Campaign to tackle glass contamination

Central Otago District Council environmental engineering manager Peter Greenwood ponders the fate...
Central Otago District Council environmental engineering manager Peter Greenwood ponders the fate of glass recycling in the district. Almost 1000 tonnes of glass has gone into Central Otago landfill in the past year because of contamination in recycling bins. Photo: Pam Jones
Almost 1000 tonnes of glass has gone into Central Otago landfill in the last year instead of being recycled, because of contamination in recycling bins.

Central Otago District Council environmental engineering manager Peter Greenwood said the public did not "appreciate the gravity of this issue", and a public education campaign was being prepared.

Until February last year, all Central Otago's glass recycling was sent to an external crushing plant, at Parkburn Quarry, near Cromwell.

However, since then the contractor could no longer accept the glass because of the "high contamination levels", Mr Greenwood said.

In the past 12 months, 990 tonnes of glass from blue recycling bins had gone into landfill, he said.

The contamination came from things residents were putting into the bins, such as bottle caps, cigarette butts, alcohol packaging and other general rubbish and recycling.

"The levels of contamination were unacceptably high and this made it unfeasible for them [the contractor] to keep crushing our glass ... it [the glass] still had food or other general waste present so could not be mixed with clean glass for crushing."

Mr Greenwood said the frequency of bin collection was consulted on as part of council's 2018-28 long-term plan, and there had been an improvement since increasing the frequency of kerbside collection of yellow bins, which are for plastic and paper/cardboard recycling.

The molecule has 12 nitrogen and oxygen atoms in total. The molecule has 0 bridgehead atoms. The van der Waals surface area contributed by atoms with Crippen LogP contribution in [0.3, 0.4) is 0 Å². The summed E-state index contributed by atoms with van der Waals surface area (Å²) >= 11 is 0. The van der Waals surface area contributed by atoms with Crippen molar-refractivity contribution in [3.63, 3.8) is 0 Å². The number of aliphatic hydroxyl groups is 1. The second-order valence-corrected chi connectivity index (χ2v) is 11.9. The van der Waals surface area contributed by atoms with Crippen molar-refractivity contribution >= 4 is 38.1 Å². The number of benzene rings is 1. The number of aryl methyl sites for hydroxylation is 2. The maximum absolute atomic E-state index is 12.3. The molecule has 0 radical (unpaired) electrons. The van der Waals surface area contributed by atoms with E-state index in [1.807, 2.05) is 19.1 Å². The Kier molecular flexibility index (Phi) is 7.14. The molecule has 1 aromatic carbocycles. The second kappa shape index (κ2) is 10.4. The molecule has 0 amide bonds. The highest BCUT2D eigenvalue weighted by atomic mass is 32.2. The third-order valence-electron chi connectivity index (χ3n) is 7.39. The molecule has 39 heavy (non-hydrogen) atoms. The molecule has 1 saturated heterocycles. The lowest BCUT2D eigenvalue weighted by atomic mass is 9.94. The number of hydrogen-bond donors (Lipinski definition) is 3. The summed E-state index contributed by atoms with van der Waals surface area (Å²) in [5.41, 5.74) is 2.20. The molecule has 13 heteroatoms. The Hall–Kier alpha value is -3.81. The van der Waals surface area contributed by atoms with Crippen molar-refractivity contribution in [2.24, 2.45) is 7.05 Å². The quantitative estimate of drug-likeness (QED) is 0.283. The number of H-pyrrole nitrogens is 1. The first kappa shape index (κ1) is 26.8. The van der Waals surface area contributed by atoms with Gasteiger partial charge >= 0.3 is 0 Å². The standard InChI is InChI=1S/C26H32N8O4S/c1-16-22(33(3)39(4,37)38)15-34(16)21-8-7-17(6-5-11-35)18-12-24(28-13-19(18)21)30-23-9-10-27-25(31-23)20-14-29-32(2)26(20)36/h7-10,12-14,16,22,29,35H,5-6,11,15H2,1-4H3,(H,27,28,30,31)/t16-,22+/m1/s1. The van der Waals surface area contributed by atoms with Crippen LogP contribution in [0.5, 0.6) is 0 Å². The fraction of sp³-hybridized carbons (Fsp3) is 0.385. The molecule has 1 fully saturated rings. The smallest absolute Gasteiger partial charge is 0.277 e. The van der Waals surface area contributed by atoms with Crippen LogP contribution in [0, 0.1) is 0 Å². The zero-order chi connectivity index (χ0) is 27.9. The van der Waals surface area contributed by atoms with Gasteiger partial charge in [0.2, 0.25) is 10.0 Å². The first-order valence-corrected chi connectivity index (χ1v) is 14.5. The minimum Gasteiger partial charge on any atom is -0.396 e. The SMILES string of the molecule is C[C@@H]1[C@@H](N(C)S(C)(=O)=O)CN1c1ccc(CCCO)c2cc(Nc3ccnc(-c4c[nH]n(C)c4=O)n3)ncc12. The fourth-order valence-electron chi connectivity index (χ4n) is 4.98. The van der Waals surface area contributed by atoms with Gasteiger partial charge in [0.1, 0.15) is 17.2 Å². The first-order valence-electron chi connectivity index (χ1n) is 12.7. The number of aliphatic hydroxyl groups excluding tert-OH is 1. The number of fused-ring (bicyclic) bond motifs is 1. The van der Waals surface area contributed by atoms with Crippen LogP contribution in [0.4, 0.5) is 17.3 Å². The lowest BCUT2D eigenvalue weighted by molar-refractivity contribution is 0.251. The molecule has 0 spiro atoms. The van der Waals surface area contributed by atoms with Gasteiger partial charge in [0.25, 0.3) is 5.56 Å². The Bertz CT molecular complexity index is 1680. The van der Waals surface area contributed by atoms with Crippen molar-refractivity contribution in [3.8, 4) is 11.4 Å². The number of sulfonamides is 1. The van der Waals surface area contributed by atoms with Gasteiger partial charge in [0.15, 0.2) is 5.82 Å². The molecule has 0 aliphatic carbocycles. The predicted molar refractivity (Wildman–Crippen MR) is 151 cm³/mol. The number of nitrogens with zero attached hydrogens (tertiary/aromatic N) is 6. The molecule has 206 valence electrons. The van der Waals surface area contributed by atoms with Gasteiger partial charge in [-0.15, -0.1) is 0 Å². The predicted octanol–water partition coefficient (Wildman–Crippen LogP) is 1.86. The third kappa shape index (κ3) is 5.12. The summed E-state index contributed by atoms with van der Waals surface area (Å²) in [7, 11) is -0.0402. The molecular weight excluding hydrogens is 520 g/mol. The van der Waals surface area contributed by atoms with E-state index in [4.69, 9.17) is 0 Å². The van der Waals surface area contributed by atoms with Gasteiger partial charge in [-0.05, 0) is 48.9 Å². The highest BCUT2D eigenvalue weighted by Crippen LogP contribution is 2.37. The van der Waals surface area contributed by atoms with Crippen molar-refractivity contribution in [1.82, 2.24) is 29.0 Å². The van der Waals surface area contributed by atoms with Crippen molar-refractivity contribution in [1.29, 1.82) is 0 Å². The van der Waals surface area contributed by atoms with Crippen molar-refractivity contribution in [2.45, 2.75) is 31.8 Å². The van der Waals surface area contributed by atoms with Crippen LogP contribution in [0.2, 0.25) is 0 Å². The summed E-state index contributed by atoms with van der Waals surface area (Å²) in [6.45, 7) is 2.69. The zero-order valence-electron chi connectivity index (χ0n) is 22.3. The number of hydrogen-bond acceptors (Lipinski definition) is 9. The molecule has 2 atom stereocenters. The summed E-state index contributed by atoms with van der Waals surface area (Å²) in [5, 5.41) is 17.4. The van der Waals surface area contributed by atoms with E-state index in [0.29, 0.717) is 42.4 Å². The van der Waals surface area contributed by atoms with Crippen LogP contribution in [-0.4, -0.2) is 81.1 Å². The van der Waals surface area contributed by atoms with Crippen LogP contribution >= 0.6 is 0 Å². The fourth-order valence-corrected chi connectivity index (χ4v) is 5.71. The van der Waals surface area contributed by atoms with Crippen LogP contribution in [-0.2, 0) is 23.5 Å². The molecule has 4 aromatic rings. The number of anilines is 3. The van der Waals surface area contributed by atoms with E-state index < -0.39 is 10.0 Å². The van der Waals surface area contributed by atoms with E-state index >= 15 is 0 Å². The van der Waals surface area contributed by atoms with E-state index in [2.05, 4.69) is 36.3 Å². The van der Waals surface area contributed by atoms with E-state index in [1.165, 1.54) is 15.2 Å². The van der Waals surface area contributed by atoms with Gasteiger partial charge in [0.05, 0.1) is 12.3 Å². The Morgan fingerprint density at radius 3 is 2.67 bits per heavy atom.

There had also been a bin survey of residents in April 2018, and feedback to residents rating their "household recycling efforts".

"It was hoped that this feedback would motivate people to improve, but sadly this was not the case."

Mr Greenwood said over the next few months council would be rolling out some educational videos, social media prompts and hard-copy brochures encouraging correct recycling.

"We need everyone to commit to playing their part to ensure that they clean their glass thoroughly and place their items in the correct bins. When this is not done, it simply undermines the efforts of everyone else who does care about glass recycling."

Advice for glass recycling included to recycle only bottles and jars, and take the lids off them.

Glass that cannot be recycled and should not be put into kerbside bins includes light bulbs and fluorescent tubes, cookware and drinking glasses, and window and mirror glass.

Comments

Auckland changed years ago to one recycle bin only. Glass, cardboard and ALL other recyclables go into it. Seriously DCC get your act together. Get the prisons to sort it if they want to eat that day if sorting is too hard for you

Second this ^

 

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